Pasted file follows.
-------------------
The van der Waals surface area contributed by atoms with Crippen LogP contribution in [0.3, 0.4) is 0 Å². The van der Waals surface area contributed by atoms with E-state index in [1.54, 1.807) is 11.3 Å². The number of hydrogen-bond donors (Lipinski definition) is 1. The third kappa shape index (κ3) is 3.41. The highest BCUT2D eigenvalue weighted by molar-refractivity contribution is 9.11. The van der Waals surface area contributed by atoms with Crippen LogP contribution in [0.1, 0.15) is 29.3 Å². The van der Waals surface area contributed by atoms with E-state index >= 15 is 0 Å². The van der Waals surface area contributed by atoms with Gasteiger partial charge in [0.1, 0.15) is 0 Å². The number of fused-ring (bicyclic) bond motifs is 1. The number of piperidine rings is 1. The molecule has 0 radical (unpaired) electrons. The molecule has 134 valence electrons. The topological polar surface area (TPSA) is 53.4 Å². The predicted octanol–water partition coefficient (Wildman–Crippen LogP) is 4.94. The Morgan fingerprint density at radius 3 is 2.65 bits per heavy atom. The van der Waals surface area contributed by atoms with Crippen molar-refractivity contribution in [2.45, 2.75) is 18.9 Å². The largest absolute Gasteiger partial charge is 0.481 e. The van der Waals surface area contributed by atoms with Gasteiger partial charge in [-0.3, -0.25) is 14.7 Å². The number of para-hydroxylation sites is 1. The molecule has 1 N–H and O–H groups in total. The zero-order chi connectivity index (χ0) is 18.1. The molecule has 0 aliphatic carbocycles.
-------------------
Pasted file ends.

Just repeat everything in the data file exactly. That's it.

The van der Waals surface area contributed by atoms with Crippen LogP contribution in [0.3, 0.4) is 0 Å². The van der Waals surface area contributed by atoms with E-state index in [1.54, 1.807) is 11.3 Å². The number of hydrogen-bond donors (Lipinski definition) is 1. The third kappa shape index (κ3) is 3.41. The highest BCUT2D eigenvalue weighted by molar-refractivity contribution is 9.11. The van der Waals surface area contributed by atoms with Crippen LogP contribution in [0.1, 0.15) is 29.3 Å². The van der Waals surface area contributed by atoms with E-state index >= 15 is 0 Å². The van der Waals surface area contributed by atoms with Gasteiger partial charge in [0.1, 0.15) is 0 Å². The number of fused-ring (bicyclic) bond motifs is 1. The number of piperidine rings is 1. The molecule has 0 radical (unpaired) electrons. The molecule has 134 valence electrons. The topological polar surface area (TPSA) is 53.4 Å². The predicted octanol–water partition coefficient (Wildman–Crippen LogP) is 4.94. The Morgan fingerprint density at radius 3 is 2.65 bits per heavy atom. The van der Waals surface area contributed by atoms with Crippen molar-refractivity contribution in [2.45, 2.75) is 18.9 Å². The largest absolute Gasteiger partial charge is 0.481 e. The van der Waals surface area contributed by atoms with Gasteiger partial charge in [-0.3, -0.25) is 14.7 Å². The number of para-hydroxylation sites is 1. The molecule has 1 N–H and O–H groups in total. The zero-order chi connectivity index (χ0) is 18.1. The molecule has 0 aliphatic carbocycles.